ADDRESS BY HIS EXCELLENCY MR. FATHULLA JAMEEL, MINISTER OF FOREIGN AFFAIRS, TO THE THIRTY-FIFTH SESSION OF THE UNITED NATIONS GENERAL ASSEMBLY
Allow me to extend to you my warm felicitations and those of the delegation of the Republic of Maldives on your election as President of the Thirty-fifth Session of the General Assembly. We are confident that your vast experience, skill and personal wisdom will guide our deliberations to a fruitful and constructive conclusion.
I should like to take this opportunity to express my deep appreciation to your distinguished predecessor, Ambassador Salim Ahmed Salim of Tanzania, for his important contribution to the work of this august Assembly during the past year. We certainly will remember for a long time his personal qualities of dedication and impartiality. I sincerely wish him continued success.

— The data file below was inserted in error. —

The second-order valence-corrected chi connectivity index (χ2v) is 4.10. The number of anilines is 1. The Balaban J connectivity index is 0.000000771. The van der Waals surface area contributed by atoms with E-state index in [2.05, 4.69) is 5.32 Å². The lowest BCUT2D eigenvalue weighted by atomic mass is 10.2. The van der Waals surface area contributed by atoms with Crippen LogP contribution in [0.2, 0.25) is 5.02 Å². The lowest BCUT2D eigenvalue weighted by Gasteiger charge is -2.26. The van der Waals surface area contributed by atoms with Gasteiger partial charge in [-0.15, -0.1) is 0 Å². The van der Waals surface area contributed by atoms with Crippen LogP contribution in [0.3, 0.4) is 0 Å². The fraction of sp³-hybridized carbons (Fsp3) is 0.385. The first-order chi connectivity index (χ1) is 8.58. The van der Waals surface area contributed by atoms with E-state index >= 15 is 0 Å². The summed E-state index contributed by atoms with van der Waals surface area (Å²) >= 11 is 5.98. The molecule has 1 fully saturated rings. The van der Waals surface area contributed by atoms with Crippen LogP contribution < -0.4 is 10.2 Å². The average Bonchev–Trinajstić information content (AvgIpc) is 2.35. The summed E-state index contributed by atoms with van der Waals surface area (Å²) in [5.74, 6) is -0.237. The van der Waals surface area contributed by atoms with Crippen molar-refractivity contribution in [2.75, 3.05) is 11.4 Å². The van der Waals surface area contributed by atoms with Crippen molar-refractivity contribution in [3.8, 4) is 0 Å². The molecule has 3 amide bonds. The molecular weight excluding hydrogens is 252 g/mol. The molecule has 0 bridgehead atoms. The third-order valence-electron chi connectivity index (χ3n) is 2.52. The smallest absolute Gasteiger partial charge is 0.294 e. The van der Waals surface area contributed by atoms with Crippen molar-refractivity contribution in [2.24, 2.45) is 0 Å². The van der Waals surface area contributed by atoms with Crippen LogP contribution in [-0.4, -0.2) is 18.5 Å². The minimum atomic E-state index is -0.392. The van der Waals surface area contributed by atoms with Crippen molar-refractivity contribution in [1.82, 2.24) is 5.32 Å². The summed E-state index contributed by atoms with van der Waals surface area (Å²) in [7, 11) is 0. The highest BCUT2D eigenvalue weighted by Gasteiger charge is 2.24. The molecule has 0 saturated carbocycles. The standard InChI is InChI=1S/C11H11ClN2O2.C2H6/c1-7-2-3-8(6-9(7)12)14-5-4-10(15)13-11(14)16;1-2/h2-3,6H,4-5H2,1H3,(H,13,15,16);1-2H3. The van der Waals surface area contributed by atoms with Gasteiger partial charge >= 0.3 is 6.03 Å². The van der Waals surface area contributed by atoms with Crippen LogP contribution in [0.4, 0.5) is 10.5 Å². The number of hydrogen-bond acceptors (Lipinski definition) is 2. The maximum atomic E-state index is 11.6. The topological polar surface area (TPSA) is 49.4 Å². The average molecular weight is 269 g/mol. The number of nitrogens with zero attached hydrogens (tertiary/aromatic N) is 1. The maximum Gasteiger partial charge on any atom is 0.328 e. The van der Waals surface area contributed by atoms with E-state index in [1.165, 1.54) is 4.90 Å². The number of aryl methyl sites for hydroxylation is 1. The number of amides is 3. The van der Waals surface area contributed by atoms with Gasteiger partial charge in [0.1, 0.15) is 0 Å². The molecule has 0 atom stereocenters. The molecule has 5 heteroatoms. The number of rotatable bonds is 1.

I also recognize with gratitude and profound appreciation the dedicated efforts of the Secretary-General Mr. Kurt Waldheim, and my delegation wishes to compliment him for his devotion and the exemplary manner in which he has been discharging the responsibilities of his high Office, as progressively greater, urgent more complex and delicate international issues confront this Assembly, where 154 independent nations are represented.
We are happy to welcome the admission of Zimbabwe and St. Vincent and the Grenadines to the United Nations as new members. We are particularly delighted to observe by this the growth of this world organization to fulfill its ultimate objective of universality of membership and equality among nations, big or small, powerful or weak, thus, establishing the fundamental principles enshrined in the Charter of the United Nations.